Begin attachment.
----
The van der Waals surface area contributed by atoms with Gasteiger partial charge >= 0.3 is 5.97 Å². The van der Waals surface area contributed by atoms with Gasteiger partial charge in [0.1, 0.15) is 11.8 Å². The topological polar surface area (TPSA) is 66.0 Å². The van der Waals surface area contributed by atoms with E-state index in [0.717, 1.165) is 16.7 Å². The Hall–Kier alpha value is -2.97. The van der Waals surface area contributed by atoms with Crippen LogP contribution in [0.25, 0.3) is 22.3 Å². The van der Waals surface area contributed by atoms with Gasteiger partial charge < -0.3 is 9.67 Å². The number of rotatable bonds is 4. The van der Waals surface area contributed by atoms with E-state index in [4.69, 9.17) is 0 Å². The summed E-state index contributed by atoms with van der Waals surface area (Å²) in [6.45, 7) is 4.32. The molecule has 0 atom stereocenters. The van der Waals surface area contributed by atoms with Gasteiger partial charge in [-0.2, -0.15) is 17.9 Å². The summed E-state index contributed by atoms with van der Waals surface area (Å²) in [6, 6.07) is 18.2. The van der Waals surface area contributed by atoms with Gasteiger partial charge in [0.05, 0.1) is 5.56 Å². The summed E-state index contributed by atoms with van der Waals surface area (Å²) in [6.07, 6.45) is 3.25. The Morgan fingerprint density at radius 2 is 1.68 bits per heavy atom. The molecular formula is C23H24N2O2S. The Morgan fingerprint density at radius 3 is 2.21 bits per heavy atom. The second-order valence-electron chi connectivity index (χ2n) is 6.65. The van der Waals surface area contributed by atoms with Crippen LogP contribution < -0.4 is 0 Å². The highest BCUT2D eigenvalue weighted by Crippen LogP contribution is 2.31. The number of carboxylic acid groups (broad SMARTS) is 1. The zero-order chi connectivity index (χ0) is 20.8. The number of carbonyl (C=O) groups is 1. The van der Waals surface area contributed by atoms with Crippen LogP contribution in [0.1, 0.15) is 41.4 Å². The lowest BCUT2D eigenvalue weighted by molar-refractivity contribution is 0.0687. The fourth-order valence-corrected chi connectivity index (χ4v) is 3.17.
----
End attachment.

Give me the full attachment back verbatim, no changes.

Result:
The van der Waals surface area contributed by atoms with Gasteiger partial charge >= 0.3 is 5.97 Å². The van der Waals surface area contributed by atoms with Gasteiger partial charge in [0.1, 0.15) is 11.8 Å². The topological polar surface area (TPSA) is 66.0 Å². The van der Waals surface area contributed by atoms with E-state index in [0.717, 1.165) is 16.7 Å². The Hall–Kier alpha value is -2.97. The van der Waals surface area contributed by atoms with Crippen LogP contribution in [0.25, 0.3) is 22.3 Å². The van der Waals surface area contributed by atoms with Gasteiger partial charge < -0.3 is 9.67 Å². The number of rotatable bonds is 4. The van der Waals surface area contributed by atoms with E-state index in [4.69, 9.17) is 0 Å². The summed E-state index contributed by atoms with van der Waals surface area (Å²) in [6.45, 7) is 4.32. The molecule has 0 atom stereocenters. The van der Waals surface area contributed by atoms with Gasteiger partial charge in [-0.2, -0.15) is 17.9 Å². The summed E-state index contributed by atoms with van der Waals surface area (Å²) in [6, 6.07) is 18.2. The van der Waals surface area contributed by atoms with Gasteiger partial charge in [0.05, 0.1) is 5.56 Å². The summed E-state index contributed by atoms with van der Waals surface area (Å²) in [6.07, 6.45) is 3.25. The Morgan fingerprint density at radius 2 is 1.68 bits per heavy atom. The molecular formula is C23H24N2O2S. The Morgan fingerprint density at radius 3 is 2.21 bits per heavy atom. The second-order valence-electron chi connectivity index (χ2n) is 6.65. The van der Waals surface area contributed by atoms with Crippen LogP contribution < -0.4 is 0 Å². The highest BCUT2D eigenvalue weighted by Crippen LogP contribution is 2.31. The number of carboxylic acid groups (broad SMARTS) is 1. The zero-order chi connectivity index (χ0) is 20.8. The number of carbonyl (C=O) groups is 1. The van der Waals surface area contributed by atoms with Crippen LogP contribution in [0.1, 0.15) is 41.4 Å². The lowest BCUT2D eigenvalue weighted by molar-refractivity contribution is 0.0687. The fourth-order valence-corrected chi connectivity index (χ4v) is 3.17.